- Negative information — Derogatory marks, such as late payments and civil lawsuits, can only be listed on a credit report for seven years. Bankruptcies may stay on your reports for up to 10 years in some cases. If the credit bureau doesn’t remove the information after this time frame, you can request to have it removed.
- Access to credit reports and credit scores — You can request a free credit report from Equifax, Experian and TransUnion at least once every 12 months. You can also request your credit scores, but you may have to pay for them.
What are some other credit bureaus?
Dozens of consumer-reporting agencies, sometimes called “specialty agencies,” collect different types of information about consumers. For example, some track information about your rental history, like whether you’ve ever been evicted, while other agencies track and report any insurance claims you’ve made.
- National Consumer Telecom & Utilities Exchange — Gathers information about consumer utility accounts, such as connection requests and payment history
- Innovis — Offers credit reports that contain your personal info and credit history
- Experian RentBureau — Tracks rental-payment histories from property owners and makes it available for tenant-screening reporting companies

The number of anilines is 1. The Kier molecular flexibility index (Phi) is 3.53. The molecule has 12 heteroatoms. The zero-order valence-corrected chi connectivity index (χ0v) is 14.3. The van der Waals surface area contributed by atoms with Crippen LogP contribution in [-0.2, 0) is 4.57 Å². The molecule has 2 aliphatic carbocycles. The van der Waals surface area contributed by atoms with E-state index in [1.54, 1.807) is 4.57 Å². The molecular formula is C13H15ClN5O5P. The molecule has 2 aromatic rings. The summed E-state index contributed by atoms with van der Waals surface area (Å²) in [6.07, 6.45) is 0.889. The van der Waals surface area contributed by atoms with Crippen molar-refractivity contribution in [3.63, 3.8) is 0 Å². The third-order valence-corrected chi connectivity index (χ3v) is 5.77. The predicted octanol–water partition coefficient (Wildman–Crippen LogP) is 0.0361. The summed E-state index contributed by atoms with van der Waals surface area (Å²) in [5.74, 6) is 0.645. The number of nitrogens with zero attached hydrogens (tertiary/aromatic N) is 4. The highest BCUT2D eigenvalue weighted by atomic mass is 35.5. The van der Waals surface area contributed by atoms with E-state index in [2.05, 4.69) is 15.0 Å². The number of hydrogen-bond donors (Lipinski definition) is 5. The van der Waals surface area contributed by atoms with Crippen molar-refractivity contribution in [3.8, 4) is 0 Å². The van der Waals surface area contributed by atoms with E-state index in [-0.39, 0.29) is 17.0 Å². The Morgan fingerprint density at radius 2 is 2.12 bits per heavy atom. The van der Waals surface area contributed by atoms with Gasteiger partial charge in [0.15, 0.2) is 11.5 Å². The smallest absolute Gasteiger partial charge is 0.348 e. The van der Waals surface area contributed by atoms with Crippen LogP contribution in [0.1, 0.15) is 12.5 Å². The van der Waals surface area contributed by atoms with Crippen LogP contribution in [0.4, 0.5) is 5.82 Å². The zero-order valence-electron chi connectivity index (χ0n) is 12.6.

- ChexSystems — Gathers and reports information on checking and savings accounts
- LexisNexis C.L.U.E., or the Comprehensive Loss Underwriting Exchange — Collects insurance policy and claims information that insurance companies can use when setting your premiums
The CFPB recommends checking your credit reports at least once a year. But you can check your free credit reports from Equifax and TransUnion, along with your VantageScore 3.0 credit scores, at any time with a free Credit Karma account. You can also request a free credit report from each credit bureau every 12 months at AnnualCreditReport.com.
The credit bureaus collect a lot of info about your financial life, but understanding how they work and how to read your credit reports can help you stay on top of your credit.